Oyioka: I will work hard with the mayor, other council members and city planners to promote affordable housing zones. I propose this in the properties south of 15th Street or toward Greenland. I’m aware Ward 1 residents have concerns about some facilities such as the Arkansas and Research Technology Park displacing some of our residents. I had the opportunity to tour the facility, and I would say its presence in Ward 1 is an economic boost to our ward. However, any facilities, including ARTP, have to cooperate with local residents to maximize the benefits to our community. I would propose the facilities replace any home torn down with an affordable home in a specified “displacement zone.

Pettigrew: We obtain more affordable housing by increasing supply, proper zoning and through partnerships with the private sector.

People will be moving to Fayetteville for years to come. We just don’t have enough units. Housing prices will continue to rise due to demand unless we build more. However, there is a trade-off and some tough choices we have to face. If we increase the housing supply, we must increase density. It is understandable to want to preserve the Fayetteville we know and love, but we have to do that in ways other than preventing responsible growth.

Often a change in zoning can open the door to more affordable housing opportunities. It is evident from conversations I have had with residents of Fayetteville that there may be some misunderstandings about the different types of zonings which make some hesitant to support a rezone in their neighborhood. Community involvement and broader discussions of the ways zoning can be used to allow for more affordable units that mesh with the existing neighborhood growth are key.

Since my background is in homebuilding, I see even more opportunities to work with private developers to determine what can be done as a city to help keep their costs down to provide lower-priced options for Fayetteville residents. This is not a magic fix but it could be a helpful tool.

Fimbres: Affordable housing must be looked at as a collaborative team effort between local governments, businesses and other functions that play vital roles in helping individuals purchase or rent homes. By conducting surveys that gauge an individual’s tax bracket, it may help present viable solutions for where a citizen can live within the city limits, especially if an excess amount of new subdivision infrastructures are built with the intent to exceed the high demand of individuals looking for affordable homes. Another viable option is by allocating an annual budget for the Habitat for Humanity program to utilize funds for purchasing land to develop homes within the city of Fayetteville limits. This program specializes in giving citizens an opportunity to own a home by contributing with volunteer efforts and conducting labor work to build their own homes.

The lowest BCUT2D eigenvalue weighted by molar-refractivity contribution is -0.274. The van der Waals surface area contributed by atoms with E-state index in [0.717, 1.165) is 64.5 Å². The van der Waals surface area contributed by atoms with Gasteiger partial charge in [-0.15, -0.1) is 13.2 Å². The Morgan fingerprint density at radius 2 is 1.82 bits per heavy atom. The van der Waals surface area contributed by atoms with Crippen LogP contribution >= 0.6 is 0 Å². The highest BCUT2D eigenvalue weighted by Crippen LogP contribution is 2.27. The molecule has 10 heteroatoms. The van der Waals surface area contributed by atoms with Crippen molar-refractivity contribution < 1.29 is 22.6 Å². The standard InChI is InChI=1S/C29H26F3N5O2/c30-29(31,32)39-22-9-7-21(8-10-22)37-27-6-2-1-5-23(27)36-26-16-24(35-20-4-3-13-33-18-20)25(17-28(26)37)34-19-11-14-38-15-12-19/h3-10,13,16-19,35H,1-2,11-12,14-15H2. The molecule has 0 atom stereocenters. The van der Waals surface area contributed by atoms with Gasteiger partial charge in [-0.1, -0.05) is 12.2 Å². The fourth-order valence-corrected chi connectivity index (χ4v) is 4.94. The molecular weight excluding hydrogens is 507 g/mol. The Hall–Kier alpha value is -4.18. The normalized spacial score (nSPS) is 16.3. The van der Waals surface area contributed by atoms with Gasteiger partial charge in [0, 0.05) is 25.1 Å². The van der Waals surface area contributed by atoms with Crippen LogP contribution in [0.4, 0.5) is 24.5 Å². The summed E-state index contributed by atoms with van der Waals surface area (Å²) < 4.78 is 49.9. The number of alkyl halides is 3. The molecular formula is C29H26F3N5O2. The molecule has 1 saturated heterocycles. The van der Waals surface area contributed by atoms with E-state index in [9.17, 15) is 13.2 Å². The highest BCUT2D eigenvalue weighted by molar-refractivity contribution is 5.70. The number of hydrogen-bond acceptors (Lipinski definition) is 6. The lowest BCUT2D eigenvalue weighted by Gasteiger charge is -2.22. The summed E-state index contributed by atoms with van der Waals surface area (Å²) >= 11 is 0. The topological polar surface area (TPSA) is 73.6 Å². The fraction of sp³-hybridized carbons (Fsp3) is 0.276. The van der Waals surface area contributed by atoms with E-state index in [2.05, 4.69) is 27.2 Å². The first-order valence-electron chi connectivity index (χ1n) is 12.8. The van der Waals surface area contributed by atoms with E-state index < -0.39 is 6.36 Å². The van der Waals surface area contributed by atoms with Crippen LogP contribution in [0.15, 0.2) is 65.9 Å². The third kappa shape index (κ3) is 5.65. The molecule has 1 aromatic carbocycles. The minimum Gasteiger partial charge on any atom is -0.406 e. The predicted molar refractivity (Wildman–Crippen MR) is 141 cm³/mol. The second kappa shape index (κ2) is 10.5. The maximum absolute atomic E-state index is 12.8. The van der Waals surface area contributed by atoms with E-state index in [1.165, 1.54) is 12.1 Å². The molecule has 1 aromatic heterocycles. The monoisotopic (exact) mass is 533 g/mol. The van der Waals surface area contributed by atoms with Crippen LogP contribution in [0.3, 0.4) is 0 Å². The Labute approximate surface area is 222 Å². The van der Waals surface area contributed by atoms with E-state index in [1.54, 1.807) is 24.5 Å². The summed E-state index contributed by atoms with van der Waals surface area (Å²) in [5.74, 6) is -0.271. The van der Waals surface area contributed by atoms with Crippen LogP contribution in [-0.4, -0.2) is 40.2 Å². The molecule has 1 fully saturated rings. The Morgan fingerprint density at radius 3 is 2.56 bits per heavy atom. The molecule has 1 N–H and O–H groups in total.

QUESTION: The city already has a program to house people and gives money to 7 Hills Homeless Center every year. What new ideas do you have to combat homelessness in the city?

Oyioka: I don’t know if our residents know Fayetteville is one of the few cities that have the honor of having a world recognition as a compassionate city (Compassion Fayetteville), and we are at the top of the chart. Because we are a welcoming city, it is no surprise homelessness is more evident in our city more than our neighbors such as Springdale and Rogers. I will work hard to facilitate and encourage private entities’ partnership to rehabilitate homeless individuals to prepare them to return to the job market. Most of the homeless individuals are our veterans, and we should be responsive to their predicament.

Pettigrew: The Fayetteville Housing Authority is moving us toward the goal of ending homelessness with things such as the purchase of the old Hi-Way Inn and with the proposal to build more housing at Hillcrest Towers. However, it will take more than this to weather the specific housing crisis we face due to the pandemic. The public and private sectors must work together to help people who are in homes to stay in those homes through this pandemic. It is both a public health and a human rights issue.

For our neighbors who are unsheltered, 7 Hills is crucial. We need more cities in our region to follow our lead in supporting this type of resource. Innovation and noting what has worked elsewhere are the keys to making smart investments that will pay off long term for the overall health of Northwest Arkansas. Things like tiny house villages, Community Development Block Grants and a wider understanding that we have to come at this from all fronts will help. Wages, housing prices, health care and public transit are all included in the broad range of issues we have to consider as we move toward the goal of ending homelessness.

Fimbres: Combating the homelessness in the city should be looked at from the perspective of reintegrating the homeless back into society. It is a collective effort between local businesses and volunteer services (pro-bono services or contracting a wide array of local doctors, practitioners and young medical interns seeking to complete required hours), in addition to having routine vetting programs (drug screenings, wellness checkups, etc.). Conducting initial medical screenings will be essential for homeless personnel to dictate whether they are fit for duty. By coordinating new programs with local businesses or individuals in the community, it is possible to incentivize these programs with possible tax breaks, public recognition and/or endorsements, compensation, etc., who have an interest to give back to the community. This incentivized program will help the city of Fayetteville provide a larger workforce of medical personnel dedicated to providing a solution by assisting and aiding the homeless population in Fayetteville.